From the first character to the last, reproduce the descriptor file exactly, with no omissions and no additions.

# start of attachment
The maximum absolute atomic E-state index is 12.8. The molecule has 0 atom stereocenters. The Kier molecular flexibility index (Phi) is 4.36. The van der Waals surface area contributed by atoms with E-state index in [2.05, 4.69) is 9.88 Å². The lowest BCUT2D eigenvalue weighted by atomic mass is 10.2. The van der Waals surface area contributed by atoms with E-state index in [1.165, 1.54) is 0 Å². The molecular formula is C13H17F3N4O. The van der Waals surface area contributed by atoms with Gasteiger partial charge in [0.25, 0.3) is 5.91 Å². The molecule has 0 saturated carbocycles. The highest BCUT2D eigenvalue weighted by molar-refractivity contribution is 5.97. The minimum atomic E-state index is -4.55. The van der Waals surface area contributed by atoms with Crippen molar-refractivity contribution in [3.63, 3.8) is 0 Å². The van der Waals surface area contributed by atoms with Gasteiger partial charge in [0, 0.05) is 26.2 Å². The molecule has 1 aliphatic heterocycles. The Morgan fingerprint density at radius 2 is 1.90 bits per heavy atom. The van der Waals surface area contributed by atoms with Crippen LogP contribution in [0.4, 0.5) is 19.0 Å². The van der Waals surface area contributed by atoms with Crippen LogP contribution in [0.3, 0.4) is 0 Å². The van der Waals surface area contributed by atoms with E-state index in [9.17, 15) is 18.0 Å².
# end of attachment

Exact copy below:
The maximum absolute atomic E-state index is 12.8. The molecule has 0 atom stereocenters. The Kier molecular flexibility index (Phi) is 4.36. The van der Waals surface area contributed by atoms with E-state index in [2.05, 4.69) is 9.88 Å². The lowest BCUT2D eigenvalue weighted by atomic mass is 10.2. The van der Waals surface area contributed by atoms with E-state index in [1.165, 1.54) is 0 Å². The molecular formula is C13H17F3N4O. The van der Waals surface area contributed by atoms with Gasteiger partial charge in [0.25, 0.3) is 5.91 Å². The molecule has 0 saturated carbocycles. The highest BCUT2D eigenvalue weighted by molar-refractivity contribution is 5.97. The minimum atomic E-state index is -4.55. The van der Waals surface area contributed by atoms with Crippen molar-refractivity contribution in [3.63, 3.8) is 0 Å². The van der Waals surface area contributed by atoms with Gasteiger partial charge in [0, 0.05) is 26.2 Å². The molecule has 1 aliphatic heterocycles. The Morgan fingerprint density at radius 2 is 1.90 bits per heavy atom. The van der Waals surface area contributed by atoms with Crippen LogP contribution in [0.4, 0.5) is 19.0 Å². The van der Waals surface area contributed by atoms with Crippen LogP contribution in [0.3, 0.4) is 0 Å². The van der Waals surface area contributed by atoms with E-state index in [9.17, 15) is 18.0 Å².